used to be Christian … until I wasn’t. I attended Bible study and was pretty desperate to fit in with the Christians on campus. That went over about as well as a bowling ball trying to swim.

Nothing seems to piss off religious people like not conforming to gender norms. I swear, it almost feels like these Christians could smell the queerness on me. Eventually, I learned to avoid Christians because they kept reminding me how I was wrong, for existing the way I was. I quickly learned that Jesus didn’t love me as I was — straight from his followers.

Oddly enough, I was a Satanist for a while simply because the kids at college made me feel so unholy, I felt the only person who would accept me had to be the Devil himself.

4. I acted out — aggressively

Cisgender kids don’t act out quite like a child dealing with gender dysphoria.

I didn’t realize why I did it back then, but I was acting out because I was scared, shoved into a box I didn’t belong in, and punished whenever I’d express myself. I felt alone, petrified.

And worse, I couldn’t even come up with the words to say how I felt because those words didn’t exist. So, I responded like a cornered animal. I got aggressive and I started to lean on my aggression to protect myself.

I acted out by beating the crap out of people. In fact, I was "asked to leave" my first middle school after I tried to chuck someone out a second-story window, bit someone, and choke-slammed a kid.

School left me with a burning rage because of how smothered and caged I felt. The very people who were supposed to make me feel safe as a child betrayed me.

As a kid, how can you be okay with that?

You just can’t.

That left me with a serious, primal wound that festered into a burning, white-hot rage. It was a Rage With No Name for the longest time and I developed a reputation for being a "nightmare child" at school.

It took me a long time to get my temper under control, and I’ve still been known to scrap in my adulthood. I usually don’t win those fights, but it’s still a thing.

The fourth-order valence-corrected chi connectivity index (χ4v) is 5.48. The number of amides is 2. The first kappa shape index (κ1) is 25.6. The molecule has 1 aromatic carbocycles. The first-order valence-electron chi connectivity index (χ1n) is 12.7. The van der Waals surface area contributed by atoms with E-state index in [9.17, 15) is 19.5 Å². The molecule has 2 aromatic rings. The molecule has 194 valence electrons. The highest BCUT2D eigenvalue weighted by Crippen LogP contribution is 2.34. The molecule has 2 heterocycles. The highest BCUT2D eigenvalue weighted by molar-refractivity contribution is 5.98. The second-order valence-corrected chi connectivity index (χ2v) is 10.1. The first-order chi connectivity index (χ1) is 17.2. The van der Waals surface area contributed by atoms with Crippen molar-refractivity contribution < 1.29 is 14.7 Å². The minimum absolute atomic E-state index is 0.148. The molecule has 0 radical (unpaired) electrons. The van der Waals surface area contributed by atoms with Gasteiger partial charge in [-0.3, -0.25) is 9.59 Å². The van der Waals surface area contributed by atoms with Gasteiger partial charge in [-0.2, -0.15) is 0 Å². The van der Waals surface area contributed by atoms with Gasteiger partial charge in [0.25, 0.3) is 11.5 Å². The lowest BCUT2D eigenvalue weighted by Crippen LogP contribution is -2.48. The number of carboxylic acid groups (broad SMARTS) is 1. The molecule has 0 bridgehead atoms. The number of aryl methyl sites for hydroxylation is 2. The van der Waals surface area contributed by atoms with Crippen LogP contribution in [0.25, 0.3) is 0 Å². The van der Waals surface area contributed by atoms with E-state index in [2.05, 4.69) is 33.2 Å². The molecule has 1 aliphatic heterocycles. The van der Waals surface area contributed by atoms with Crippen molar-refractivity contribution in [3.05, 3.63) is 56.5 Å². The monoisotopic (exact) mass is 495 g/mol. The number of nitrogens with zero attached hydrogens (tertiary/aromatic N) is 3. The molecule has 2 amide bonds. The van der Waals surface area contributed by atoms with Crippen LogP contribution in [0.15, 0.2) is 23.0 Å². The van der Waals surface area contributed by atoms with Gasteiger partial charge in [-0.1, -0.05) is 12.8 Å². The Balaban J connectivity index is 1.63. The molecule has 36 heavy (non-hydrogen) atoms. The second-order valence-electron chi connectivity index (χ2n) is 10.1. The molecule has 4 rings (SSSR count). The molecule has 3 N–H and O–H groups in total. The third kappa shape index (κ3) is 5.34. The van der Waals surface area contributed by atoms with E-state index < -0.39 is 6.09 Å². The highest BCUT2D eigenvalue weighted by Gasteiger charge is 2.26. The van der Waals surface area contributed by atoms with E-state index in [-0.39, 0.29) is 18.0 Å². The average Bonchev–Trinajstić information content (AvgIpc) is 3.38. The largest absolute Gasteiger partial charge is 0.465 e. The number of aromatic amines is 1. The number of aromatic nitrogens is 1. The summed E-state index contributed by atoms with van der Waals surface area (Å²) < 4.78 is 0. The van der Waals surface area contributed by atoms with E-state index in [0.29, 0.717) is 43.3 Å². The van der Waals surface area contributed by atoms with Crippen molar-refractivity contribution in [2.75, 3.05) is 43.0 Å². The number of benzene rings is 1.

5. I told my gym teacher who I was — and he didn’t believe me

Then, there was that time I broke down in front of my gym teacher. It should’ve been the biggest sign ever. But no one read it — including me.

I think this entire breakdown happened because of the locker rooms, or being picked last again in class. It was something like that, but the reason why it started doesn’t really matter.

Either way, I remember being in class on the verge of tears, yet again. The gym teacher asked, "What’s wrong this time?"

"I don’t want to be a girl," I said.

He looked at me quizzically, "You want to be a boy?"

"No, I don’t want that either."

He gave me a confused look and said, "Well, you can’t just be neither. You have to be either/or."

That’s when I burst into tears, which got me sent to the guidance counselor, where I said absolutely nothing because I couldn’t even figure out what was so devastating about hearing that.

RELATED: How Many Genders There Are — And Why Talking About The Spectrum Of Identity Matters

If any of this resonates, I have news for you…

You may be transgender like me.

The 2000s may have seen major progress for marriage equality, but they weren’t a friendly time to be queer or trans. Like, women got a pass for making out with women, but if you weren’t cisgender? It got ugly, fast.

I was in middle school in the '90s — and being gay was not as accepted as it is now. One of my classmates kissed a boy and faced such bullying for it that his parents pulled him from school.

If I’d said I was trans, I’m pretty sure my life would’ve been ten times worse. No one really talked about transgender identity. In fact, I didn't even hear the terms "agender" and "non-binary" until I was 20.

Conversations about trans identity happen so frequently now, and that’s a huge move in the right direction. I would’ve loved to hear my feelings validated back when I was younger and didn’t understand.

It’s so hard to explain to cisgender people how gaslit you can feel when you’re put in clothes that don’t reflect you, forced to act a way that feels so unnatural, and then told you’ll eventually like it.

You ask yourself if you’re defective or crazy. You look around and wonder why it all seems so natural to everyone around you, except you. I spent many years thinking I was born to be a defective throwaway of a person, that I was just too weird to be loved or accepted by others.

If you’re in my old shoes, I want you to know this: You’re okay just the way you want to be. You’ve got this and eventually, people will see you for the beautiful soul you are.

Oh, and parents? Tell your kids there’s nothing wrong with them if they want to shop for different clothes or wear their hair a different way. If your child is trans, being their rock is the best gift you can ever give them.

RELATED: What It Feels Like To Have (And Love) A Transgender Son

Ossiana Tepfenhart is a writer whose work has been featured in Yahoo, BRIDES, Your Daily Dish, Newtheory Magazine, and others. 

This article was originally published at Medium. Reprinted with permission from the author.